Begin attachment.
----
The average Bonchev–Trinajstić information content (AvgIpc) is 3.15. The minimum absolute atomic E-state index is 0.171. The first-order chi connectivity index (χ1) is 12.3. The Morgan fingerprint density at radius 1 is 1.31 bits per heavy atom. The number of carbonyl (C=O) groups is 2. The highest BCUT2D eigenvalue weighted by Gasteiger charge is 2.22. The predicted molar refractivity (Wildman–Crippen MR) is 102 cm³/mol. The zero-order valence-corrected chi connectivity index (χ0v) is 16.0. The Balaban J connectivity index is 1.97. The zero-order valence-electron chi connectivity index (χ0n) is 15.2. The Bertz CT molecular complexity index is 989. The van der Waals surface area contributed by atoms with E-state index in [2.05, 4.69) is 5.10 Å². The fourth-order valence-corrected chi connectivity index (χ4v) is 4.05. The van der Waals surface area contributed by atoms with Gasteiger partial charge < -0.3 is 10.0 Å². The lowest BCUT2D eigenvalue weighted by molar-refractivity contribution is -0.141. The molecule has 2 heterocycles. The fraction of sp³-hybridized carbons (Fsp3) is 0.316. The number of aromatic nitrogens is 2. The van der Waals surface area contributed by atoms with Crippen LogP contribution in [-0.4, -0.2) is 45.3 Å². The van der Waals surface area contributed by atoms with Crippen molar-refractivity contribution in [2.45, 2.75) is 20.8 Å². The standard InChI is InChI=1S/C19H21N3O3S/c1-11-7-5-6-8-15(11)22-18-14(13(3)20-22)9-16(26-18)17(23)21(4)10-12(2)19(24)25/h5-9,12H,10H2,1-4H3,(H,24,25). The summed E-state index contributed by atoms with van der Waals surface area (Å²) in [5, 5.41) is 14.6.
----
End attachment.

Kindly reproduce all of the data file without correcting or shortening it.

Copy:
The average Bonchev–Trinajstić information content (AvgIpc) is 3.15. The minimum absolute atomic E-state index is 0.171. The first-order chi connectivity index (χ1) is 12.3. The Morgan fingerprint density at radius 1 is 1.31 bits per heavy atom. The number of carbonyl (C=O) groups is 2. The highest BCUT2D eigenvalue weighted by Gasteiger charge is 2.22. The predicted molar refractivity (Wildman–Crippen MR) is 102 cm³/mol. The zero-order valence-corrected chi connectivity index (χ0v) is 16.0. The Balaban J connectivity index is 1.97. The zero-order valence-electron chi connectivity index (χ0n) is 15.2. The Bertz CT molecular complexity index is 989. The van der Waals surface area contributed by atoms with E-state index in [2.05, 4.69) is 5.10 Å². The fourth-order valence-corrected chi connectivity index (χ4v) is 4.05. The van der Waals surface area contributed by atoms with Gasteiger partial charge < -0.3 is 10.0 Å². The lowest BCUT2D eigenvalue weighted by molar-refractivity contribution is -0.141. The molecule has 2 heterocycles. The fraction of sp³-hybridized carbons (Fsp3) is 0.316. The number of aromatic nitrogens is 2. The van der Waals surface area contributed by atoms with Crippen LogP contribution in [-0.4, -0.2) is 45.3 Å². The van der Waals surface area contributed by atoms with Crippen molar-refractivity contribution in [2.45, 2.75) is 20.8 Å². The standard InChI is InChI=1S/C19H21N3O3S/c1-11-7-5-6-8-15(11)22-18-14(13(3)20-22)9-16(26-18)17(23)21(4)10-12(2)19(24)25/h5-9,12H,10H2,1-4H3,(H,24,25). The summed E-state index contributed by atoms with van der Waals surface area (Å²) in [5, 5.41) is 14.6.